Yesterday, Amazon, Apple, and Google shut down the popular Parler app. They and other social media companies are extinguishing freedom of expression at an alarming pace. They became so emboldened that they even censored the President of the United States from Facebook and Twitter.
Rahm Emanuel, President Obama’s Chief of Staff, famously said, “You never want a serious crisis to go to waste.” The internet giants had watched Parler’s surging popularity with growing alarm. When nearly a million Americans converged on Washington to protest severe presidential balloting irregularities, the titans were ready to pounce. When a few of Parler’s many postings spoke literally or figuratively of illegal acts, they deplatformed Parler.
Parler had already become a billion-dollar company–one whose platform allowed free expression. Internet giants dislike free expression. They intend to block conservative views on controversial subjects, such as immigration and global warming. They envision a world of global consensus–not a world of competing ideas.
The current wave of censorship began with a 2018 experiment by several dominant internet firms. In that year, YouTube, Apple, Facebook, Spotify, and PayPal acted in concert to crush the popular but controversial Alex Jones show. The show had an enormous following, but Jones’s views were controversial. He presented them in a gritty fashion that irritated some people. Most importantly, he disputed the left’s dominant views on things like climate change, gun control, immigration and mandatory vaccinations.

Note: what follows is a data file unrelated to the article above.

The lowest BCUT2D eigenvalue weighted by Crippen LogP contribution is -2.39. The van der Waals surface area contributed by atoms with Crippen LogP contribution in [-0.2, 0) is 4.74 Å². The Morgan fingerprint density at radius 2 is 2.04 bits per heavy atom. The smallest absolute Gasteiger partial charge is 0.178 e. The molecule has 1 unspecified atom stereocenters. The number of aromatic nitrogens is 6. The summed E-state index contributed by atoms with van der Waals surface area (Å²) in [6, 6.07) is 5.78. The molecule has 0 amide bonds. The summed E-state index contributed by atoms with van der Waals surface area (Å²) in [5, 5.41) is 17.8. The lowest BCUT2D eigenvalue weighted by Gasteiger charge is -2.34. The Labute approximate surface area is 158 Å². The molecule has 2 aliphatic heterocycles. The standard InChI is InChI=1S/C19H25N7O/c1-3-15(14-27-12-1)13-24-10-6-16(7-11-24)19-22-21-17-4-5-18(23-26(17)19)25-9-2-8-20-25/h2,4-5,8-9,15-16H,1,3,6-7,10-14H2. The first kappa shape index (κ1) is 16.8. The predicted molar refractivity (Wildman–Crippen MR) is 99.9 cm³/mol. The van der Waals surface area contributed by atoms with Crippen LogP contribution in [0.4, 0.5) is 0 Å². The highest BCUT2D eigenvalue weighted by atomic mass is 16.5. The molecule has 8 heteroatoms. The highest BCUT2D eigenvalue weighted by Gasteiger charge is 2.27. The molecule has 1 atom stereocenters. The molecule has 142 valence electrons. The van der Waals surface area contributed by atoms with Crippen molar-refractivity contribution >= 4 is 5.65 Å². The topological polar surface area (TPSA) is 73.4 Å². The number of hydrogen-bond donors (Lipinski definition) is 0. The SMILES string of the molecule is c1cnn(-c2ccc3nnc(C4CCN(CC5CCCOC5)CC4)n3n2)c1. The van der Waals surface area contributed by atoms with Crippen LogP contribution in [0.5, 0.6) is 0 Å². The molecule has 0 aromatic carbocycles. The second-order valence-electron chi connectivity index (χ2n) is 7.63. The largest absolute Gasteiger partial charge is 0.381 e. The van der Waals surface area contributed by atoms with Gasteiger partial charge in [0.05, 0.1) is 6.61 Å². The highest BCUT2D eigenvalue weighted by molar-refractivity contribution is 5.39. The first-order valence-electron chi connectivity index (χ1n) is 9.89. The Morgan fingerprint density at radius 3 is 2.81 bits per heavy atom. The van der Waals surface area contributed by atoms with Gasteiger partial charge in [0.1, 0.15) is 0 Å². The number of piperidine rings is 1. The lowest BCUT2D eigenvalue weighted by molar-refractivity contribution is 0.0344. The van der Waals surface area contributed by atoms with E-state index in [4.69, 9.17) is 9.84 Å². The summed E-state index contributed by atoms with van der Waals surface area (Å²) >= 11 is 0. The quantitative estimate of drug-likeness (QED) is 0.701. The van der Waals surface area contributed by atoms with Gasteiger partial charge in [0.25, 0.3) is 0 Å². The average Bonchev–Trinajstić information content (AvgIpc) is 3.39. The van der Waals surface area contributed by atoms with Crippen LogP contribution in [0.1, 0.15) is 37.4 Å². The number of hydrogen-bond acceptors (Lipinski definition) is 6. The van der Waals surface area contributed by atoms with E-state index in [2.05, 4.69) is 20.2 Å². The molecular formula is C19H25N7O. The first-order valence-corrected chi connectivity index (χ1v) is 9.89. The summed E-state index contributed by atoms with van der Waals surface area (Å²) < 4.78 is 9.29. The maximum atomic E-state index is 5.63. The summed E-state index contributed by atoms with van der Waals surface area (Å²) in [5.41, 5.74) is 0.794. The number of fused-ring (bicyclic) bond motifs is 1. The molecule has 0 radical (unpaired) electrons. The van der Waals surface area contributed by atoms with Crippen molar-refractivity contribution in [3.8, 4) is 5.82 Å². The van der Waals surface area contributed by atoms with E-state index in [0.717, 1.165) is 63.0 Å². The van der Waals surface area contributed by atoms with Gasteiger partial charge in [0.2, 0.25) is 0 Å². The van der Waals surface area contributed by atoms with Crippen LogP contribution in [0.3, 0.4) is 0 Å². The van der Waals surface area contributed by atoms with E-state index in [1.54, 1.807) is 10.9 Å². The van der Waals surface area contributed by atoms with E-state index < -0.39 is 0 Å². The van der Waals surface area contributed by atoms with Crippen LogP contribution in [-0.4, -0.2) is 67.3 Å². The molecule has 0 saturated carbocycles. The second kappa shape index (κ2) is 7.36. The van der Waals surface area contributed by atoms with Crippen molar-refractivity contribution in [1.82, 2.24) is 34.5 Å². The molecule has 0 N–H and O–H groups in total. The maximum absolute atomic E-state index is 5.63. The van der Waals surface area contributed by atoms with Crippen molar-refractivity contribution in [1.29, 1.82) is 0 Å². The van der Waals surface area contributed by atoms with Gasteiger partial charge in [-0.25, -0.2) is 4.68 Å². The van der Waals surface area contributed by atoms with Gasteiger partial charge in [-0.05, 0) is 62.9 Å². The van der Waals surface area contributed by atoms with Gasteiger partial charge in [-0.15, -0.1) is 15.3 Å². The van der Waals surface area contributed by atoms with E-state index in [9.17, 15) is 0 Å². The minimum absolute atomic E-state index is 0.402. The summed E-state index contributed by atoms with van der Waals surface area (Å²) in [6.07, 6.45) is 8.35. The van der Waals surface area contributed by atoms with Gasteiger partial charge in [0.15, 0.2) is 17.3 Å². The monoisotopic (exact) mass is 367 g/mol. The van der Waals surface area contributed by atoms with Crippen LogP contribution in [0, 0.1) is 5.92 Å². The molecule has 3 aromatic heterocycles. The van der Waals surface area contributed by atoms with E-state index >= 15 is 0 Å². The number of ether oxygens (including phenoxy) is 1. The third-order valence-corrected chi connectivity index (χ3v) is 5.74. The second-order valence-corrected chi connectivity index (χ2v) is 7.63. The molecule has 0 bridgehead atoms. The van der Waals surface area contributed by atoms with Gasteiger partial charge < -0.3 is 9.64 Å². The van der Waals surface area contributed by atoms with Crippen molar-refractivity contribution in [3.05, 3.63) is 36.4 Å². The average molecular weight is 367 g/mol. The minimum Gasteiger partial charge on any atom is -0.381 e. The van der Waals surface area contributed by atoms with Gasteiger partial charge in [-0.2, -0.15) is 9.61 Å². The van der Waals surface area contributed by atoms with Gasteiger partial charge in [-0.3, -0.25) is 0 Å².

The pretext for removing Jones was an admittedly false report on a school shooting. But that was merely a convenient smokescreen for censorship. When a show has millions of listeners, internet firms can selectively block shows if they perceive adverse legal implications. After Jones removed the offending material, he remained censored.
The Alex Jones experiment succeeded. It established that, acting in concert, internet giants could destroy competition without provoking unmanageable backlash from Congress or the courts.
Free speech, as envisioned by the U.S. Constitution, should not be reliant on accuracy or on popularity. If that were the standard, the 1st Amendment would be unnecessary. Speech that is acceptable to everyone is even permitted in tyrannical societies. The 1st Amendment fosters communication of political ideas that are not universally popular. That is its purpose.
The world’s transition to the computer era should enrich the free exchange of ideas. Instead, it is extinguishing freedom. Internet giants like Amazon, Google, Facebook, Twitter, and PayPal are virtual monopolies. They are intensely anti-competitive and hostile toward freedom of thought and expression. They have seized control of the means of communication–giving them a virtual veto over politics and ideas.
America cannot remain free if citizens are denied the means to communicate among themselves. The U.S. now has a unipolar government run by a single political party. Unless the courts act to defend free expression, it may disappear entirely.
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